Wednesday, May 30, 2012

An Old Forest Fairy Tale

Posted By on Wed, May 30, 2012 at 5:02 PM

If you missed Voices of the South's children's theater festival this past weekend you missed the debut of one of my favorite original VOTS kids shows since Wilhelmina Millicent’s World of Imagination.

An Old Forest Fairy Tale, by company member Virginia Ralph, tells the story of a little girl who lives near Overton Park and develops a special relationship with the bugs and the frogs and the worms and other icky crawly things as well as the other birds and beasts. She's whisked off to fairyland where she's invited to participate in a play performed by a whale (in a tree costume), a drum-playing polar bear, a redbird, two fairies, and the (ex) planet Pluto. The play within the play — a light opera to be more precise— tells a true story about how a bunch of "old ladies in tennis shoes" saved Overton Park from being bulldozed to make room for the I-240 extension.

It's a thoroughly charming hyper-local fantasy about conservation, and how ordinary people can join together, take a stand, and make a difference even if they're mocked and bullied.

It was beautiful. And here's a clip.

Keep an eye out for future productions of this short, sweet piece.

Also, if you like what VOTS does, they're raising money to keep their children's festival a pay-what-you-can event.

Thursday, May 24, 2012

Crazy: Playhouse revives A Closer Walk with Patsy Cline

Posted By on Thu, May 24, 2012 at 10:58 AM

Renee & the Boys
  • Renee & the Boys

If you like classic country music but are on the fence about dropping in on Playhouse on the Square’s A Closer Walk with Patsy Cline, do yourself a favor and go. Renee Kemper sounds just like Patsy, the band's hot, and the comedy is groaner-ific. It’s good entertainment even if it’s not very good theater.

I’ve never quite been able to decide if A Closer Walk— a certifiably hokey tribute to the beloved singer—is too ambitious or not ambitious enough. It tries to be many things at once: a biography, a remembrance, a musical revue, and a stand up comedy act. It also tries to recreate the feel of concerts in venues ranging from gut-bucket bars to the Grand Old Opry, Las Vegas, and Carnegie Hall. But really, it only ever succeeds in reminding viewers of the one thing everybody already knows: Cline, whose life was cut tragically short when her plane crashed in the hills near Camden, Tennessee, was a powerful singer who left behind a gorgeous, vastly influential body of work.

A Closer Walk documents Cline’s rise to stardom, dropping bits of trivia along the way, but it never seriously considers her importance in the evolution of Country Music, a field of endeavor which, in spite of the occasional solo hit by yodeling cowgirls like Patsy Montana, was a real boy’s club until the mid 1950’s when artists like Cline, Kittly Wells, Jean Shepard, and Skeeter Davis all became consistent hit-makers. Husky-voiced an independent, Cline was an inspiration to aspiring artists like Loretta Lynn, and her unique ability to appeal to audiences that weren’t usually partial to country music increased the honky tonk fan base in ways unseen since Tony Bennett covered Hank Williams’ "Cold, Cold Heart" in 1951.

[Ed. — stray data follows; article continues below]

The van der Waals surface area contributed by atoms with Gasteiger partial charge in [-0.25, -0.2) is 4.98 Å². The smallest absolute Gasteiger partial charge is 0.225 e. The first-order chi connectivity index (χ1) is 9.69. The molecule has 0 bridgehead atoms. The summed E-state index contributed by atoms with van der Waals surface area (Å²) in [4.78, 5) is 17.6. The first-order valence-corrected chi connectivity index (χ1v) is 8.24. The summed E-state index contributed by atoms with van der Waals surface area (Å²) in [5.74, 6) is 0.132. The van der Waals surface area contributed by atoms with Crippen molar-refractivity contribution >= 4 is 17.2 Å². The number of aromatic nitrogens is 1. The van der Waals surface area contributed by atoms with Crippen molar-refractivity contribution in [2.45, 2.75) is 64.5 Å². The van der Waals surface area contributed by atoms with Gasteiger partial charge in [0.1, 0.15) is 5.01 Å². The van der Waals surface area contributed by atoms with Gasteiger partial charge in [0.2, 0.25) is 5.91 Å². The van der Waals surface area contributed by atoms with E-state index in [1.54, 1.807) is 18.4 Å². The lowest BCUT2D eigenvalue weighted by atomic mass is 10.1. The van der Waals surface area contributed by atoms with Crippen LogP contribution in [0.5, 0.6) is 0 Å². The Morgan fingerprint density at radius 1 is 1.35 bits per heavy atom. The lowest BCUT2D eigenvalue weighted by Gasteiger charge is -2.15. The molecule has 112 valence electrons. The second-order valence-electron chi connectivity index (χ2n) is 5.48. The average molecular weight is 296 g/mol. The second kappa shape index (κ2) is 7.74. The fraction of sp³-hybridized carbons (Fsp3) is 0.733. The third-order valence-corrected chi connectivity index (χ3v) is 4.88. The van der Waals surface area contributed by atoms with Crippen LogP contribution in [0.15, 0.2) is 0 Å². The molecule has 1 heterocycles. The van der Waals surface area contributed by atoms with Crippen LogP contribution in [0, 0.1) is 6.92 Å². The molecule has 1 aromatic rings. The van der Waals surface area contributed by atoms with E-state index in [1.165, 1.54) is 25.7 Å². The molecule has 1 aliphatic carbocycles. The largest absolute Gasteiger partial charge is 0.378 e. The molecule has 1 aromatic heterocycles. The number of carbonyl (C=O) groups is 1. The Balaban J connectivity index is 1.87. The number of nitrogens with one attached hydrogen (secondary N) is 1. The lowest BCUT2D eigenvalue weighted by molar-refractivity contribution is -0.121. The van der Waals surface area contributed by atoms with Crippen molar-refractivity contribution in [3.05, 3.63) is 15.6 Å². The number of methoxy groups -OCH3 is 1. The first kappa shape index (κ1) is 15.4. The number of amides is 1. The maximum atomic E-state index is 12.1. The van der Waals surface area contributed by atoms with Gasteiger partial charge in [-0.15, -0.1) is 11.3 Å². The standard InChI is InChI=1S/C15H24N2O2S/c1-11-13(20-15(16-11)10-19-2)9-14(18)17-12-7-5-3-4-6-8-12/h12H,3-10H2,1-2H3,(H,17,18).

Renee Kemper sings "Your Cheating Heart"

Cline had a larger-than-life personality, and more than enough drama in her private world to build a solid play around. But A Closer Walk is a study in two dimensions, a narrated biography with almost no interaction between the characters onstage. With an emphasis on struggling, singing and praising the Lord it's the very definition of claptrap, but there's good news too. It never pretends to be much more than what it is: an excuse to put some great songs on stage.

John Hemphill takes on a several roles. He’s never as engaging as he might be as the show's narrator, a country deejay called Little Big Man. But he excels as a wisecracking Las Vegas lounge lizard and springs to joyous life as a motley hayseed comic modeled after Cousin Jody and Minnie Pearl’s sometimes sparring partner Rod Brasfield.

Kemper’s not an especially strong actor but she gets the job done and her voice is a revelation, especially on more dramatic pieces by top-shelf songwriters like Willie Nelson, Harlan Howard, and Don Gibson. Her powerhouse run through the posthumously released "Sweet Dreams" doesn’t just pay tribute to the original, it rivals it and is easily the most beautiful sound I’ve heard on a Memphis stage all year. But sonically speaking this show’s most exciting moments aren't Patsy's. That honor goes to the harmonious quartet of Kyle Blair, Ben Laxton, Nick Mason, and John Koski, worthy stand-ins for the spectacular Jordanaires.